Editor's note: Part 17 of USA TODAY's Working Out From Home (#WOFH) series focuses on how weightlifters are competing from their own homes. Sign up for Good Sports, our weekly newsletter that will bring you more home workout tips and the best stories of the good throughout the world of sports:
Mallory Garza and Maci Wynn were thousands of miles apart and equally devastated.
Garza, 17, is the reigning national youth champion (16-17) in the 59-kilogram body weight category. Wynn, 25, has won back-to-back titles in the 81-kg category at the national university level. But dreams of repeating for both took a hit when their local qualifiers were canceled in March due to the coronavirus pandemic.
But luckily for Garza and Wynn, USA Weightlifting began holding online qualifiers — "virtual meets," complete with judges watching.
"USA Weightlifting has just really showed how much they care about our community," Garza said.
Using a timestamp app, lifters stepped on home scales to show their weight. They then set up a camera (usually on their phone) a specified distance away from the lifting platform, at an angle facing the front of the lift.
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Three judges watched each lift. Athletes had a week to submit all attempts at once. Wynn said it didn't feel all that different from a traditional meet, since the organization informed competitors they could retry attempts if they received a "no lift" from the judges.
"It really was an easy process," said Garza, a junior at Cedar Park High School in Texas. "We had to weigh in with our singlet, with that timestamp, and then in a two-hour time window show our snatch and clean-and-jerk lifts."
For Wynn, a Salt Lake City native, her club teams watched her lift off-camera because Utah had not yet enacted stay-at-home orders, allowing her to simulate the meet experience. Both Wynn and Garza said they hoped virtual meets — the 2020 Virtual Super Championships will take submissions from May 15-17 — increases weightlifting's visibility and brings more athletes to the sport.
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First 91kg (200lbs) since nationals! Not bad for not being able to breathe today ?. #ao3 #snowcones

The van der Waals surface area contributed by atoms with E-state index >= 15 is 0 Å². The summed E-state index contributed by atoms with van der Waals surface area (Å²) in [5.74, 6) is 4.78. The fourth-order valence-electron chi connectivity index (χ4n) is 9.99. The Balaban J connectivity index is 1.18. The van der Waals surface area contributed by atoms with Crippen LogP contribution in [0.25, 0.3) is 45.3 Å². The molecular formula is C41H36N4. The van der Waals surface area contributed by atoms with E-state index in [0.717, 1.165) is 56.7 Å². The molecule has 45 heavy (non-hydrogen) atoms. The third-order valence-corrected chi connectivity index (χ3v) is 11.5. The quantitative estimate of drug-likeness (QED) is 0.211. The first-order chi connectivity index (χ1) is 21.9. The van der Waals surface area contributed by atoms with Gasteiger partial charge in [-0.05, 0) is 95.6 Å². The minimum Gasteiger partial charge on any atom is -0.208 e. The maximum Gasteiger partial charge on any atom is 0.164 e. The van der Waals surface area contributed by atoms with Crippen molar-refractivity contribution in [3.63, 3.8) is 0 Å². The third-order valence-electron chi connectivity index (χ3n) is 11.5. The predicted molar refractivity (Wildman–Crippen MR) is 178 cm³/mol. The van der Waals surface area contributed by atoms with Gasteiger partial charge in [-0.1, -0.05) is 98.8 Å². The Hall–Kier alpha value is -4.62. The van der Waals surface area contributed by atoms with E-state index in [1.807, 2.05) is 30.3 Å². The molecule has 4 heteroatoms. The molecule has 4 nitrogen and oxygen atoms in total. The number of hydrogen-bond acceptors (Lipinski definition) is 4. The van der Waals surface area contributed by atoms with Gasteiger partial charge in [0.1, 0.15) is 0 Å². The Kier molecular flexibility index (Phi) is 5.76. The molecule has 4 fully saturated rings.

A post shared by Mallory Faith Garza (@malloryygarza) on
Of course, athletes must train for such events, which can prove difficult without access to gyms and weightlifting equipment that isn't all that portable.
Wynn still has access to her team’s gym since it is privately owned, but they are only allowed to train one at a time and must sanitize all equipment once done.
“We’ve also been able to incorporate more outside activities, like sprinting and body weight movements that are overall beneficial for any sport," Wynn said. "We’re not trying to push any max lifts, just trying to stay healthy, stay strong, so by the time we can all kind of be together again and train heavy, we’ll be ready.”
Other types of training Wynn and her team have done, in addition to the sprints, are programmed hikes (using the elevation in Utah to their advantage), pushups, handstands and plenty of stretching — all exercises anyone can do from the comfort of their home.
"It’s been fun to see what we’ve managed to do without what we’re used to," she said.
Garza also experienced some good fortune. In addition to having a barbell at her mother's house, she also has a platform, and purchased online a $20 pull-up bar that fits in a door frame. Garza rented weights from her gym, which can be a useful resource during this time even if it's not open.
"I think that’s a really smart way," said Garza, who also recommended resistance bands and going online to look up workouts posted by USA Weightlifting for those who are interested.
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